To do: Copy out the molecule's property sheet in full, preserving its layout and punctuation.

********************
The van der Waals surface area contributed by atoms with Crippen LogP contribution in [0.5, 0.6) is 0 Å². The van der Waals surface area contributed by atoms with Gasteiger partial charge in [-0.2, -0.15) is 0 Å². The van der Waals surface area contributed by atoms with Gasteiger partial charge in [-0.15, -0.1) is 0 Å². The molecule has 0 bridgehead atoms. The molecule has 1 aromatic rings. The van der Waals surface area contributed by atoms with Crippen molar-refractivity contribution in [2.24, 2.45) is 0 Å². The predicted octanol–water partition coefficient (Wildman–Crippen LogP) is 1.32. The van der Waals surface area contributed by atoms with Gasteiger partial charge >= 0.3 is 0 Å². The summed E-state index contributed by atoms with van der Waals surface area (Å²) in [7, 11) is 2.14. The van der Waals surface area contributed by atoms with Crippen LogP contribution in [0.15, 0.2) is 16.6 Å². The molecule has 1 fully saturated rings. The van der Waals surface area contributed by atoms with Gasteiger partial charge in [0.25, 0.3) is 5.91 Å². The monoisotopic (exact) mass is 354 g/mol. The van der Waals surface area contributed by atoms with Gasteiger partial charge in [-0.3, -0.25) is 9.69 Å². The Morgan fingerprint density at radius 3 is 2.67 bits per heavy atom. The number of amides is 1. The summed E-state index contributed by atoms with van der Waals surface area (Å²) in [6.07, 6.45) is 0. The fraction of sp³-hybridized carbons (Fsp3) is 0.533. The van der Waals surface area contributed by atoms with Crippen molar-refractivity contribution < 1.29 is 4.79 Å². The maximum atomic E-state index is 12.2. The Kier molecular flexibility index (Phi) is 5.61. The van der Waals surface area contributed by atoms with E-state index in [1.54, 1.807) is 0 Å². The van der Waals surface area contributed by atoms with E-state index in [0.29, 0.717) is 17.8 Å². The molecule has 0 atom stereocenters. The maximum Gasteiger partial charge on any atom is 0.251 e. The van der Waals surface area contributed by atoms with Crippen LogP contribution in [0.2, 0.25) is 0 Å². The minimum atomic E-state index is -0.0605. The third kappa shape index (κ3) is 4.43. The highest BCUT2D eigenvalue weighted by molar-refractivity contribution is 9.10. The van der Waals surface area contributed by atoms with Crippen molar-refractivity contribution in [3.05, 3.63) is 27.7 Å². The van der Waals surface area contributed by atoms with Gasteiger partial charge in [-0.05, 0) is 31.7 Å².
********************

The van der Waals surface area contributed by atoms with Crippen LogP contribution in [0.5, 0.6) is 0 Å². The van der Waals surface area contributed by atoms with Gasteiger partial charge in [-0.2, -0.15) is 0 Å². The van der Waals surface area contributed by atoms with Gasteiger partial charge in [-0.15, -0.1) is 0 Å². The molecule has 0 bridgehead atoms. The molecule has 1 aromatic rings. The van der Waals surface area contributed by atoms with Crippen molar-refractivity contribution in [2.24, 2.45) is 0 Å². The predicted octanol–water partition coefficient (Wildman–Crippen LogP) is 1.32. The van der Waals surface area contributed by atoms with Gasteiger partial charge >= 0.3 is 0 Å². The summed E-state index contributed by atoms with van der Waals surface area (Å²) in [7, 11) is 2.14. The van der Waals surface area contributed by atoms with Crippen LogP contribution in [0.15, 0.2) is 16.6 Å². The molecule has 1 fully saturated rings. The van der Waals surface area contributed by atoms with Gasteiger partial charge in [0.25, 0.3) is 5.91 Å². The monoisotopic (exact) mass is 354 g/mol. The van der Waals surface area contributed by atoms with Gasteiger partial charge in [-0.3, -0.25) is 9.69 Å². The Morgan fingerprint density at radius 3 is 2.67 bits per heavy atom. The number of amides is 1. The summed E-state index contributed by atoms with van der Waals surface area (Å²) in [6.07, 6.45) is 0. The fraction of sp³-hybridized carbons (Fsp3) is 0.533. The van der Waals surface area contributed by atoms with Crippen molar-refractivity contribution < 1.29 is 4.79 Å². The maximum atomic E-state index is 12.2. The Kier molecular flexibility index (Phi) is 5.61. The van der Waals surface area contributed by atoms with E-state index in [1.54, 1.807) is 0 Å². The van der Waals surface area contributed by atoms with E-state index in [0.29, 0.717) is 17.8 Å². The molecule has 0 atom stereocenters. The maximum Gasteiger partial charge on any atom is 0.251 e. The van der Waals surface area contributed by atoms with Crippen LogP contribution in [0.2, 0.25) is 0 Å². The minimum atomic E-state index is -0.0605. The third kappa shape index (κ3) is 4.43. The highest BCUT2D eigenvalue weighted by molar-refractivity contribution is 9.10. The van der Waals surface area contributed by atoms with Crippen molar-refractivity contribution in [3.05, 3.63) is 27.7 Å². The van der Waals surface area contributed by atoms with Gasteiger partial charge in [-0.05, 0) is 31.7 Å².